Fashion a tight lid of foil, ensuring you seal the edges well, or put on the lid of your dish and put in the pre heated oven for 3 hours. No need to baste, just sit quietly eating your Easter eggs.
After the 3 hours is up, remove the foil/lid and take off some of the rosemary. I forgot to do this and it didn’t really make too much difference.
Now pour on the sweet chilli sauce in abundance. Quite a bit of mine just slithered off, but don’t worry, you can spoon it back on again. Just make sure you end up with a relatively even coating.
Put the lamb back in the oven for a further one and a half hours, foil off, to turn a wonderful sticky conker brown. You may need a little longer, just play it by ear.
Let the lamb rest, covered in foil, while you deal with the pan juices. These are wonderful and super rich. Strain them into a jug then leave to separate before spooning off the layer of fat which rises to the top. Reheat if necessary before serving sparingly with your lamb.
Fragrant, soft, tender, spiced; I swallowed a food bloggers dictionary as well as a good deal of this lamb. You don’t even have to carve it, the meat just falls from the bone in a tumble of lamby deliciousness. We enjoyed our Sweet Chilli Lamb old stylie with roasties and cauliflower cheese.
Who would have thought by pouring a bottle of sweet chilli sauce over lamb the results would be so stunning. This dish will grace any Easter table or lap or sandwich. It doesn’t have airs and graces, it just has tons of class and flavour. Not unlike myself, tee hee.
Sweet Chilli Lamb Recipe
Serves a hungry family of around 6 people
2kg leg of lamb, a large shoulder is great here too
some sprigs fresh rosemary
salt and pepper
a splash olive oil
4 to 5 garlic cloves
a glass red wine, around 200ml
200 to 250ml bottled sweet chilli sauce, dependent on the size of your lamb
Serve with roast potatoes and greens or dauphinoise or with flat breads and yoghurt, you choose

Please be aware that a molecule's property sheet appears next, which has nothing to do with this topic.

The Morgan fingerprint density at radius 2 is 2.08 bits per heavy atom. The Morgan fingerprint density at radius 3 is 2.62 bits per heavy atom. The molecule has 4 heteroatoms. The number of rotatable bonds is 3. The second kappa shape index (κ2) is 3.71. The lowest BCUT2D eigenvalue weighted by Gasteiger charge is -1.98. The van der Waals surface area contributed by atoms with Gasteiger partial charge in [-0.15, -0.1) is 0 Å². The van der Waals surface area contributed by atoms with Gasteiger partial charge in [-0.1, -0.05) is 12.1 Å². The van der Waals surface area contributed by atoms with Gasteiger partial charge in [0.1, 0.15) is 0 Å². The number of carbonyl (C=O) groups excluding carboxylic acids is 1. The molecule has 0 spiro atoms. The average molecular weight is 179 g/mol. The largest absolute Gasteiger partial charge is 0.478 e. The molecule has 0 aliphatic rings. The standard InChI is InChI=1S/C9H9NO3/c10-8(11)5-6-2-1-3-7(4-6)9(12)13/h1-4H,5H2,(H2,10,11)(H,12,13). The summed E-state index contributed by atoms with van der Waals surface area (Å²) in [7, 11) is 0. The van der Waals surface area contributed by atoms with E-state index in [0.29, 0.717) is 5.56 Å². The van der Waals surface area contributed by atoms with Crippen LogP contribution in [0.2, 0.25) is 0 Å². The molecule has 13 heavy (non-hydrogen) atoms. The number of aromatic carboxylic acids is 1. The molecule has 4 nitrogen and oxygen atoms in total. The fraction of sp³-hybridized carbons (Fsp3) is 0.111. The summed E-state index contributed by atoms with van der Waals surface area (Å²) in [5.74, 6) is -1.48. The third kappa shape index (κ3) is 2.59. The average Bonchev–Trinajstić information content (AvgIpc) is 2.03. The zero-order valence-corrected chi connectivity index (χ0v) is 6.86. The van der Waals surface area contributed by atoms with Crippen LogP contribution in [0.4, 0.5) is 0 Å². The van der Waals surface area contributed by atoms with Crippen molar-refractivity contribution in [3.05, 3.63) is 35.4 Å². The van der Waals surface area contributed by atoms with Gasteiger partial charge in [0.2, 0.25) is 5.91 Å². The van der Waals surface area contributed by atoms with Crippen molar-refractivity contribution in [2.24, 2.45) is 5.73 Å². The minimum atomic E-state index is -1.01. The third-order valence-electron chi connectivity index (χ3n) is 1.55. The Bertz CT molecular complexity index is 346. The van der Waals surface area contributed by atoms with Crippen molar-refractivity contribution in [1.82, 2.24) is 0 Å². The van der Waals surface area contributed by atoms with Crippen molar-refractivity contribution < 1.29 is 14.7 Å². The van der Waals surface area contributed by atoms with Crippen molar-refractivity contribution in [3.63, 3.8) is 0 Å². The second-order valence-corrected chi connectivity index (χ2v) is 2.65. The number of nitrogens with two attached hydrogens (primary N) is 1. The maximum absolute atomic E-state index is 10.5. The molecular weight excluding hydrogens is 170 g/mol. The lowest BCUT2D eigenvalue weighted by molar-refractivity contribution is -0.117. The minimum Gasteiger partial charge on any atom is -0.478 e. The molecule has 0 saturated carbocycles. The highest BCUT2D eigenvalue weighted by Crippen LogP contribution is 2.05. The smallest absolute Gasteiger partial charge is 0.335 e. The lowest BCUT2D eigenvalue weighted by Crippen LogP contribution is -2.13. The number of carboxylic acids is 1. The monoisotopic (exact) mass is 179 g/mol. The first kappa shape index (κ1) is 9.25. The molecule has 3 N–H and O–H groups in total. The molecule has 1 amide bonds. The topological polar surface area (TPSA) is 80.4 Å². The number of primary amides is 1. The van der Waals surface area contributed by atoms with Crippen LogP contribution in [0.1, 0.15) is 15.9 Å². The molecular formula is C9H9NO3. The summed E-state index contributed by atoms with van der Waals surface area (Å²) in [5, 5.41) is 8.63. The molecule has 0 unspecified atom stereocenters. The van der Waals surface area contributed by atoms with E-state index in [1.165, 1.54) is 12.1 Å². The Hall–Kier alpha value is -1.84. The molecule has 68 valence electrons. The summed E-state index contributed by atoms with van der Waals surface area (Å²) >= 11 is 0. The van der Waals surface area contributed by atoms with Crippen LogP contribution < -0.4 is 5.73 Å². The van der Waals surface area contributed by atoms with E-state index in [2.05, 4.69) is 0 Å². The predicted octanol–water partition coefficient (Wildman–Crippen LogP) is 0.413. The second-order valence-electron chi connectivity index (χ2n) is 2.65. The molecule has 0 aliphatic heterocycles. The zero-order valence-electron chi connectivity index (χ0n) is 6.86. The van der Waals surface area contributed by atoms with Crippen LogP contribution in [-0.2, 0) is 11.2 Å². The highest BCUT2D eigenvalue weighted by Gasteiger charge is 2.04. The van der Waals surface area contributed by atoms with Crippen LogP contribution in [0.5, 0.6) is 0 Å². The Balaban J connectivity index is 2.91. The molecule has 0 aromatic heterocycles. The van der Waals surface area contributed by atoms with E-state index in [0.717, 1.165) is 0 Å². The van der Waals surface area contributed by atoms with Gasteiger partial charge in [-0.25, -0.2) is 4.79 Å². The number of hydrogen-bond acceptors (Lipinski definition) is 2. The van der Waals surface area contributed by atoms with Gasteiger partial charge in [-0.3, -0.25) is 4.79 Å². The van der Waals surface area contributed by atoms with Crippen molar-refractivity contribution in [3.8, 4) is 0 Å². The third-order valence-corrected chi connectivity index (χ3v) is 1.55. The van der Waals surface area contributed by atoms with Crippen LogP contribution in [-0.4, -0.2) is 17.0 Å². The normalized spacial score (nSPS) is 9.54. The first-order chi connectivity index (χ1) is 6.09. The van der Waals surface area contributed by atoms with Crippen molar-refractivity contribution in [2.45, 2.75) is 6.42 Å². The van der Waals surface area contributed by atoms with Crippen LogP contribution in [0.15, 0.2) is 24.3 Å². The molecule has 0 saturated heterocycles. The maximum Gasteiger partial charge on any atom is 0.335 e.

Pre heat your oven to 120 to 140 degrees, fan assisted.
Take your lamb and place in a large baking tray, or if you have a casserole dish with a lid which will accommodate your lamb then use that. Make tiny cuts in the skin and poke in the sprigs of rosemary then season the whole piece of lamb with salt and pepper. Drizzle with a little olive oil.
Pour the glass of red wine into the baking tin or casserole dish then throw in the garlic cloves, whole. Cover the roasting tin, tightly, in foil or place the lid on. Put in the pre heated oven for 3 hours. There’s no need to baste this, just leave to cook.
When the time is up, remove the lid or foil and pick the rosemary sprigs off the top of the lamb. Pour over the sweet chilli sauce, ensuring all the meat is covered.
Put back in the oven for another hour and a half, although it may need an extra half an hour on top of that to crisp up fully. Let it sit, covered in foil to rest, while you prepare the pan juices.
Pour these into a jug through a fine sieve and leave to settle before spooning off most of the fat from the top. Re heat if necessary. Serve the lamb as you wish, drizzled with the rich pan juices. It’s more concentrated than gravy so you will only need a drizzle. Any leftover lamb makes a divine sandwich with mango chutney and watercress.